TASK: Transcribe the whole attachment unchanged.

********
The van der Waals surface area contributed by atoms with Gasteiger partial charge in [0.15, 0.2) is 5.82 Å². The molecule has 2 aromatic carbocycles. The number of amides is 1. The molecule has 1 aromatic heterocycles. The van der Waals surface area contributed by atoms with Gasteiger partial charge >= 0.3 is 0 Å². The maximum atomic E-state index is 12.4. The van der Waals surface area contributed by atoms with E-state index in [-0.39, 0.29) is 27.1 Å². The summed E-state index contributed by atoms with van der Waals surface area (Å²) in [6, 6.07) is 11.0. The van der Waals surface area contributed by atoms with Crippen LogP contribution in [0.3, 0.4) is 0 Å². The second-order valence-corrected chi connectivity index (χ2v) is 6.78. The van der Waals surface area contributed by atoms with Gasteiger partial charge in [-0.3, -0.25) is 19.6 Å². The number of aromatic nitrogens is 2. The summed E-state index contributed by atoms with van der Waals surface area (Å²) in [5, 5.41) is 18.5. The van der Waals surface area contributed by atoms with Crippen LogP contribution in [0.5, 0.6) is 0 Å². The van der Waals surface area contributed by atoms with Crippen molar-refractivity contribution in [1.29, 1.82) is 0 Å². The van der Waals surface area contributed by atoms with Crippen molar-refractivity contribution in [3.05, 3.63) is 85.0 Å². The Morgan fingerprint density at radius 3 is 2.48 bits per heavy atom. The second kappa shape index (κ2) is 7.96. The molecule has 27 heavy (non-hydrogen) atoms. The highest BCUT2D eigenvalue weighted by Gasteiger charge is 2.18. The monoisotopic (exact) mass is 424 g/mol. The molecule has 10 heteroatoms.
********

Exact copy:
The van der Waals surface area contributed by atoms with Gasteiger partial charge in [0.15, 0.2) is 5.82 Å². The molecule has 2 aromatic carbocycles. The number of amides is 1. The molecule has 1 aromatic heterocycles. The van der Waals surface area contributed by atoms with Gasteiger partial charge >= 0.3 is 0 Å². The maximum atomic E-state index is 12.4. The van der Waals surface area contributed by atoms with E-state index in [-0.39, 0.29) is 27.1 Å². The summed E-state index contributed by atoms with van der Waals surface area (Å²) in [6, 6.07) is 11.0. The van der Waals surface area contributed by atoms with Crippen LogP contribution in [0.3, 0.4) is 0 Å². The second-order valence-corrected chi connectivity index (χ2v) is 6.78. The van der Waals surface area contributed by atoms with Gasteiger partial charge in [-0.3, -0.25) is 19.6 Å². The number of aromatic nitrogens is 2. The summed E-state index contributed by atoms with van der Waals surface area (Å²) in [5, 5.41) is 18.5. The van der Waals surface area contributed by atoms with Crippen LogP contribution in [0.5, 0.6) is 0 Å². The van der Waals surface area contributed by atoms with Crippen molar-refractivity contribution in [1.29, 1.82) is 0 Å². The van der Waals surface area contributed by atoms with Crippen molar-refractivity contribution in [3.05, 3.63) is 85.0 Å². The Morgan fingerprint density at radius 3 is 2.48 bits per heavy atom. The second kappa shape index (κ2) is 7.96. The molecule has 27 heavy (non-hydrogen) atoms. The highest BCUT2D eigenvalue weighted by Gasteiger charge is 2.18. The monoisotopic (exact) mass is 424 g/mol. The molecule has 10 heteroatoms.